Like many people who work and play on a Windows PC, I upgraded our three computers to Windows 7 over the past couple of weeks. I’ve got to hand it to Microsoft because the process of installing Windows 7 is very smooth and painless as long as you own gear that’s no more than a few years old.
Windows 7 includes most of the popular drivers you need for your peripherals, and that’s a good thing, because searching for drivers can be an experience fraught with peril.
Installing drivers has never been a straightforward process on Windows. Each hardware manufacturer has their own way of doing things which can lead to confusion.
For example, I went searching for the latest drivers for my Creative X-Fi soundcard when Windows 7 could not locate them. Creative provides what they call the “Creative Software AutoUpdate” that detects what Creative products I have on my system and finds the latest drivers for me. When I run this program it gives me the following options:
1. Creative MediaSource 5 Player/Organizer (36MB) – categorized as a “Critical” upgrade. What’s so critical about a media player?
2. Creative MediaSource Player Organizer (52MB) – categorized as “Recommended”. Huh? Is this for people who passed on the first option? Now I’m confused.
3. Creative Sound Blaster X-Fi Smart Recorder for Windows Vista (29 MB) – Categorized as “Recommended” but I can’t help but think Creative isn’t even trying anymore. Why do I need a sound recorder built for Windows Vista when I’m running Windows 7?
4. Creative SoundFont Bank Manager (7 MB) – another “Recommended” update and I’m ready to give up. That’s 124 MB worth of software with no driver in sight.
And those are only the first four options! I’m also presented with the choice to download and install Creative Audio Control Panel, Creative Console Launcher, Creative WaveStudio 7, and something called Alchemy. Maybe I can use Alchemy to change my soundcard to gold if I can’t find the driver that enables it to produce sound.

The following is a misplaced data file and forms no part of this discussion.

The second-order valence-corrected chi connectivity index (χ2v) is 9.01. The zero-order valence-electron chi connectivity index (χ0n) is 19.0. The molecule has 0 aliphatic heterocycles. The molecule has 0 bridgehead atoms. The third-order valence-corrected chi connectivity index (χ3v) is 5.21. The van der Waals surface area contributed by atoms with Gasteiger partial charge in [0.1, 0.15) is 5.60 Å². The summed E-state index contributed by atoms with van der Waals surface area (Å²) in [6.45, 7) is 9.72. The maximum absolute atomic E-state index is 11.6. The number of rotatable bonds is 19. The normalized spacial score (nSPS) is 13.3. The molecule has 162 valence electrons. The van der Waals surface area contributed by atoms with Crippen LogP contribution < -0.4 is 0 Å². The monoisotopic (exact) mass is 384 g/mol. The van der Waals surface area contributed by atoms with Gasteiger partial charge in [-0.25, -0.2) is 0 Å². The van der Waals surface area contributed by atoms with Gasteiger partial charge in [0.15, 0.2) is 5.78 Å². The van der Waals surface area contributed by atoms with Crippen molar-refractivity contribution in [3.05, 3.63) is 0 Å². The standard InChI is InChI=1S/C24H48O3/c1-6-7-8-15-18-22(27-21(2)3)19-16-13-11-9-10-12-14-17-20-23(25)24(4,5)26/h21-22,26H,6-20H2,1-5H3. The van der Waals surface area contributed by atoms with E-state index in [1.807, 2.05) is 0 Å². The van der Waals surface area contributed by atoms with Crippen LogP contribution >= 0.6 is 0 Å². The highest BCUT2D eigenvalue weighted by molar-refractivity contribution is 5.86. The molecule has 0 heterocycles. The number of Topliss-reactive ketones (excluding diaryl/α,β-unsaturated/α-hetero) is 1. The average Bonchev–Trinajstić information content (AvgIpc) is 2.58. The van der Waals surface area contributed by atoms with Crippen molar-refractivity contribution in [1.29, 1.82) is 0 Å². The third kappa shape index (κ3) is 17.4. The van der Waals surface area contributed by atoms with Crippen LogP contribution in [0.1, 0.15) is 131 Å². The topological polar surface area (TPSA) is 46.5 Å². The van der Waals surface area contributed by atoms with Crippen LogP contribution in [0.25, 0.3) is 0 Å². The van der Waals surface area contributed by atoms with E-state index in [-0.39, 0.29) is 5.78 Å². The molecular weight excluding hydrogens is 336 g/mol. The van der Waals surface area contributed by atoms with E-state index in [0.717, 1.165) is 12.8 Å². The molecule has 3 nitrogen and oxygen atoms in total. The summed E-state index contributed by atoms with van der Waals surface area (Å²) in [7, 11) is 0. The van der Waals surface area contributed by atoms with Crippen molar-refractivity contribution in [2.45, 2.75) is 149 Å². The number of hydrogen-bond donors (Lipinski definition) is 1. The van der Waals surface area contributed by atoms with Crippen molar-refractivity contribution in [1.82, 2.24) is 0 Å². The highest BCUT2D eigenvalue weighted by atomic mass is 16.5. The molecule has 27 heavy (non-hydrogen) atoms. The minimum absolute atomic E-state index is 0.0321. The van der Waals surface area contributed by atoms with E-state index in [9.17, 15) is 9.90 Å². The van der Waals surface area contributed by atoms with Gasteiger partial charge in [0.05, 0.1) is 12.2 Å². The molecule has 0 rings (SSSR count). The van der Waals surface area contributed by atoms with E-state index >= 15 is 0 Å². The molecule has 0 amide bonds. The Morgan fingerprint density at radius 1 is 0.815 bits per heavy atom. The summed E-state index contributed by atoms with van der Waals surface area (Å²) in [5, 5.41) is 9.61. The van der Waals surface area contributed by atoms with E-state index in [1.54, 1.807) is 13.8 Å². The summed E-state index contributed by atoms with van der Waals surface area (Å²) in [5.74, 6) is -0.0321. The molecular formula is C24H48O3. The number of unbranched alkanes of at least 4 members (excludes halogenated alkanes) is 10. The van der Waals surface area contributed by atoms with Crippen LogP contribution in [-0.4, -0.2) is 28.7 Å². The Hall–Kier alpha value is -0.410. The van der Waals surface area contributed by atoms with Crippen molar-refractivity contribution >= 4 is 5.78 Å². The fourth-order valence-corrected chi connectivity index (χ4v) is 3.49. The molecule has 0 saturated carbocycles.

I scroll up and down the page looking for the driver. And I finally notice a link at the bottom for SB X-Fi Xtreme Music, Driver version 2.18.13. I guess this is what I’m supposed do install? I hope! There’s no description. No help. I’m looking for something along the lines of “Install this and your computer will have sound” but that’s apparently too much to ask.
And don’t get me started on installing printer drivers. What a total nightmare. I gave up waiting for HP to write a driver for one of their older models to work with Windows 7 and bought a new model from Brother. Had I been able to get my HP printer working, they wanted $107 for the toner. The Brother printer and toner cost $52 shipped from New Egg.
My father had similar printer problems when he upgraded to Windows Vista. I went looking for a driver for his printer, but HP provided a work-around that included tricking his machine into thinking it was a newer model. And this was easier than writing a native driver? Good thing the 12-step process worked! At least until Windows 7 arrived.
I spoke with my father this evening and his printer stopped working once he installed Windows 7. Instead of jumping through hoops again, he bought a new printer. From HP.
Aha, now I’m starting to understand this whole charade.
HP is hardly the only company with sketchy driver support for Windows 7. When I went looking for drivers for my Canon photo printer, I was told none existed but maybe the ones written for Vista would work. Can you imagine your mechanic saying, “I don’t have a radiator for your Honda Odyssey, but let’s give this one made for a Civic a whirl.”? It’s amazing what we’re willing to accept with computers.
And yet printers and soundcards are a piece of cake compared to updating the firmware or chipset for your motherboard. Want to watch a new computer user’s brain explode? Ask them to update all the drivers associated with their motherboard. Even reputable companies like Asus provide a confusing process with dozens of choices. A search for BIOS updates for my motherboard returned 37 results from the Asus website.
On the bright side, it’s crazy design flaws like this that ensure I have a job. If computers were easy to understand and maintain, I’d probably be teaching German to a bunch of high school sophomores.